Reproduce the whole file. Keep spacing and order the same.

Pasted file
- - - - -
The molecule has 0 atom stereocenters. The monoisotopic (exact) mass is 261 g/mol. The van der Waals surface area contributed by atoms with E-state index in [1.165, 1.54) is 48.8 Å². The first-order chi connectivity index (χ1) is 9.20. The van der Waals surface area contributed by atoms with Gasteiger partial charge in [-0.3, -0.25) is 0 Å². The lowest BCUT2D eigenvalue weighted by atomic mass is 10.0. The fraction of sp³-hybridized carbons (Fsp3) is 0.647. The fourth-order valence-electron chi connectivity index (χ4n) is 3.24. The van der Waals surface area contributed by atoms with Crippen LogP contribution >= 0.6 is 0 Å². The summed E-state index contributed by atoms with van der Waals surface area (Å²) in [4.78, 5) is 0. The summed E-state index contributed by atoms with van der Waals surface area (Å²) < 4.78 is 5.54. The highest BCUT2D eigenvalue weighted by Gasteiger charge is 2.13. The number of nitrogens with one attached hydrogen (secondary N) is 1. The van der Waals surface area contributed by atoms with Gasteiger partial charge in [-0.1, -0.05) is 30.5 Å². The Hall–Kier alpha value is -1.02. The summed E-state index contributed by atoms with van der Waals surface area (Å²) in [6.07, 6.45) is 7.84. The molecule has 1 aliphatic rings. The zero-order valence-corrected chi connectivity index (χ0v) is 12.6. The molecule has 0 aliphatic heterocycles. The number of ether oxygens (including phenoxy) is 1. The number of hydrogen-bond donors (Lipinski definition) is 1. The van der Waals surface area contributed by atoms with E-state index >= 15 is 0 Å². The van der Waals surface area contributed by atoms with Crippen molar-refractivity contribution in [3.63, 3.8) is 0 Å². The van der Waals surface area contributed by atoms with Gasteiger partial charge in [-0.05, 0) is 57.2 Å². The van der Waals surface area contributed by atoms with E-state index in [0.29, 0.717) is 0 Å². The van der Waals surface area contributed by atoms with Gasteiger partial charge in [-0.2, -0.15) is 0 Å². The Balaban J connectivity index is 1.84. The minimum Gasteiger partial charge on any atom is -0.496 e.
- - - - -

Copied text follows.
The molecule has 0 atom stereocenters. The monoisotopic (exact) mass is 261 g/mol. The van der Waals surface area contributed by atoms with E-state index in [1.165, 1.54) is 48.8 Å². The first-order chi connectivity index (χ1) is 9.20. The van der Waals surface area contributed by atoms with Gasteiger partial charge in [-0.3, -0.25) is 0 Å². The lowest BCUT2D eigenvalue weighted by atomic mass is 10.0. The fraction of sp³-hybridized carbons (Fsp3) is 0.647. The fourth-order valence-electron chi connectivity index (χ4n) is 3.24. The van der Waals surface area contributed by atoms with Crippen LogP contribution >= 0.6 is 0 Å². The summed E-state index contributed by atoms with van der Waals surface area (Å²) in [4.78, 5) is 0. The summed E-state index contributed by atoms with van der Waals surface area (Å²) < 4.78 is 5.54. The highest BCUT2D eigenvalue weighted by Gasteiger charge is 2.13. The number of nitrogens with one attached hydrogen (secondary N) is 1. The van der Waals surface area contributed by atoms with Gasteiger partial charge in [-0.1, -0.05) is 30.5 Å². The Hall–Kier alpha value is -1.02. The summed E-state index contributed by atoms with van der Waals surface area (Å²) in [6.07, 6.45) is 7.84. The molecule has 1 aliphatic rings. The zero-order valence-corrected chi connectivity index (χ0v) is 12.6. The molecule has 0 aliphatic heterocycles. The number of ether oxygens (including phenoxy) is 1. The number of hydrogen-bond donors (Lipinski definition) is 1. The van der Waals surface area contributed by atoms with E-state index >= 15 is 0 Å². The van der Waals surface area contributed by atoms with Crippen molar-refractivity contribution in [3.63, 3.8) is 0 Å². The van der Waals surface area contributed by atoms with Gasteiger partial charge in [-0.05, 0) is 57.2 Å². The van der Waals surface area contributed by atoms with E-state index in [0.29, 0.717) is 0 Å². The van der Waals surface area contributed by atoms with Gasteiger partial charge in [-0.2, -0.15) is 0 Å². The Balaban J connectivity index is 1.84. The minimum Gasteiger partial charge on any atom is -0.496 e.